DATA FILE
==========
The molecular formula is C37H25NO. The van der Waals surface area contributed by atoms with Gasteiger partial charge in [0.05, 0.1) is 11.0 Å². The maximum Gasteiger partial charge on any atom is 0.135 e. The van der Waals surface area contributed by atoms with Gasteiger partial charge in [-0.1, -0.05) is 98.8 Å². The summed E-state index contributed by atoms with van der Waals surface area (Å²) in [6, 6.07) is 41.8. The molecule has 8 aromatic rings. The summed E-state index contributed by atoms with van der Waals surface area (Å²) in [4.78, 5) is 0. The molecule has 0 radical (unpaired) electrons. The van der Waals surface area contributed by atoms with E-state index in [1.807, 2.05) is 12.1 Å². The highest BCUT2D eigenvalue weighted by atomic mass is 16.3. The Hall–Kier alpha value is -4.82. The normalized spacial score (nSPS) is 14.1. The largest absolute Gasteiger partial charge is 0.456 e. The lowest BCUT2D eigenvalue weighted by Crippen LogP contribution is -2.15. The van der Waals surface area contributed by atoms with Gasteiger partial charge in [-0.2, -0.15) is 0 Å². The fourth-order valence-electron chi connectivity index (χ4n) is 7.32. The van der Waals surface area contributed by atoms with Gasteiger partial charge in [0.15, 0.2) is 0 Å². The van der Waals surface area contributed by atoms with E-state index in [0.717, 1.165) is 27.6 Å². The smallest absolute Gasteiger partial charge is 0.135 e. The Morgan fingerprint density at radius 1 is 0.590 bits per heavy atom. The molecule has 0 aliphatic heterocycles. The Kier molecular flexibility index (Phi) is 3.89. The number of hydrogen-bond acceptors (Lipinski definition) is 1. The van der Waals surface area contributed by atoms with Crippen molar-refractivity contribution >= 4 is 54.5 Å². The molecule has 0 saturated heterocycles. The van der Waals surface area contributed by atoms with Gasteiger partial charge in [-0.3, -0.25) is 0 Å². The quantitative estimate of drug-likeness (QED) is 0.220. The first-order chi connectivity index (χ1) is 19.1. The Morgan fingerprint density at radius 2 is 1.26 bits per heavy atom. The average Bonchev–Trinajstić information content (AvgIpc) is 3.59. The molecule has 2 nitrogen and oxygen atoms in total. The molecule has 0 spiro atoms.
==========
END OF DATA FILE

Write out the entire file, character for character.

The molecular formula is C37H25NO. The van der Waals surface area contributed by atoms with Gasteiger partial charge in [0.05, 0.1) is 11.0 Å². The maximum Gasteiger partial charge on any atom is 0.135 e. The van der Waals surface area contributed by atoms with Gasteiger partial charge in [-0.1, -0.05) is 98.8 Å². The summed E-state index contributed by atoms with van der Waals surface area (Å²) in [6, 6.07) is 41.8. The molecule has 8 aromatic rings. The summed E-state index contributed by atoms with van der Waals surface area (Å²) in [4.78, 5) is 0. The molecule has 0 radical (unpaired) electrons. The van der Waals surface area contributed by atoms with E-state index in [1.807, 2.05) is 12.1 Å². The highest BCUT2D eigenvalue weighted by atomic mass is 16.3. The Hall–Kier alpha value is -4.82. The normalized spacial score (nSPS) is 14.1. The largest absolute Gasteiger partial charge is 0.456 e. The lowest BCUT2D eigenvalue weighted by Crippen LogP contribution is -2.15. The van der Waals surface area contributed by atoms with Gasteiger partial charge in [-0.2, -0.15) is 0 Å². The fourth-order valence-electron chi connectivity index (χ4n) is 7.32. The van der Waals surface area contributed by atoms with Gasteiger partial charge in [0.15, 0.2) is 0 Å². The van der Waals surface area contributed by atoms with E-state index in [0.717, 1.165) is 27.6 Å². The smallest absolute Gasteiger partial charge is 0.135 e. The Morgan fingerprint density at radius 1 is 0.590 bits per heavy atom. The molecule has 0 aliphatic heterocycles. The Kier molecular flexibility index (Phi) is 3.89. The number of hydrogen-bond acceptors (Lipinski definition) is 1. The van der Waals surface area contributed by atoms with Crippen molar-refractivity contribution >= 4 is 54.5 Å². The molecule has 0 saturated heterocycles. The van der Waals surface area contributed by atoms with Gasteiger partial charge in [-0.3, -0.25) is 0 Å². The quantitative estimate of drug-likeness (QED) is 0.220. The first-order chi connectivity index (χ1) is 19.1. The Morgan fingerprint density at radius 2 is 1.26 bits per heavy atom. The average Bonchev–Trinajstić information content (AvgIpc) is 3.59. The molecule has 2 nitrogen and oxygen atoms in total. The molecule has 0 spiro atoms.